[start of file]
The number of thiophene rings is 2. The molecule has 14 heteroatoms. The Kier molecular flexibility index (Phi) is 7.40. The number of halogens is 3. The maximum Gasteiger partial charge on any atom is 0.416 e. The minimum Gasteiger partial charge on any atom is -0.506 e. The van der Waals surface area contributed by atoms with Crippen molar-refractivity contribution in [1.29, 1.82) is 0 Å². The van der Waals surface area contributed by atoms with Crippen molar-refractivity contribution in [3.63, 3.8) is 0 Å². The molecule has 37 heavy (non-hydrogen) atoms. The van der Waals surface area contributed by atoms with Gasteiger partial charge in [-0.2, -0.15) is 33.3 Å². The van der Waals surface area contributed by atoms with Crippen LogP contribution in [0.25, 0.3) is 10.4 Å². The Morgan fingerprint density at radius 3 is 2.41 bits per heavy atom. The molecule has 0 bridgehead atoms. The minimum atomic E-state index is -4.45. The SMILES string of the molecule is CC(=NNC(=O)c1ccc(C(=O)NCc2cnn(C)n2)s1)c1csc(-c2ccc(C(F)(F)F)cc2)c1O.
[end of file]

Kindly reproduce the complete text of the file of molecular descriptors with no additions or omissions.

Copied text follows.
The number of thiophene rings is 2. The molecule has 14 heteroatoms. The Kier molecular flexibility index (Phi) is 7.40. The number of halogens is 3. The maximum Gasteiger partial charge on any atom is 0.416 e. The minimum Gasteiger partial charge on any atom is -0.506 e. The van der Waals surface area contributed by atoms with Crippen molar-refractivity contribution in [1.29, 1.82) is 0 Å². The van der Waals surface area contributed by atoms with Crippen molar-refractivity contribution in [3.63, 3.8) is 0 Å². The molecule has 37 heavy (non-hydrogen) atoms. The van der Waals surface area contributed by atoms with Gasteiger partial charge in [-0.2, -0.15) is 33.3 Å². The van der Waals surface area contributed by atoms with Crippen LogP contribution in [0.25, 0.3) is 10.4 Å². The Morgan fingerprint density at radius 3 is 2.41 bits per heavy atom. The molecule has 0 bridgehead atoms. The minimum atomic E-state index is -4.45. The SMILES string of the molecule is CC(=NNC(=O)c1ccc(C(=O)NCc2cnn(C)n2)s1)c1csc(-c2ccc(C(F)(F)F)cc2)c1O.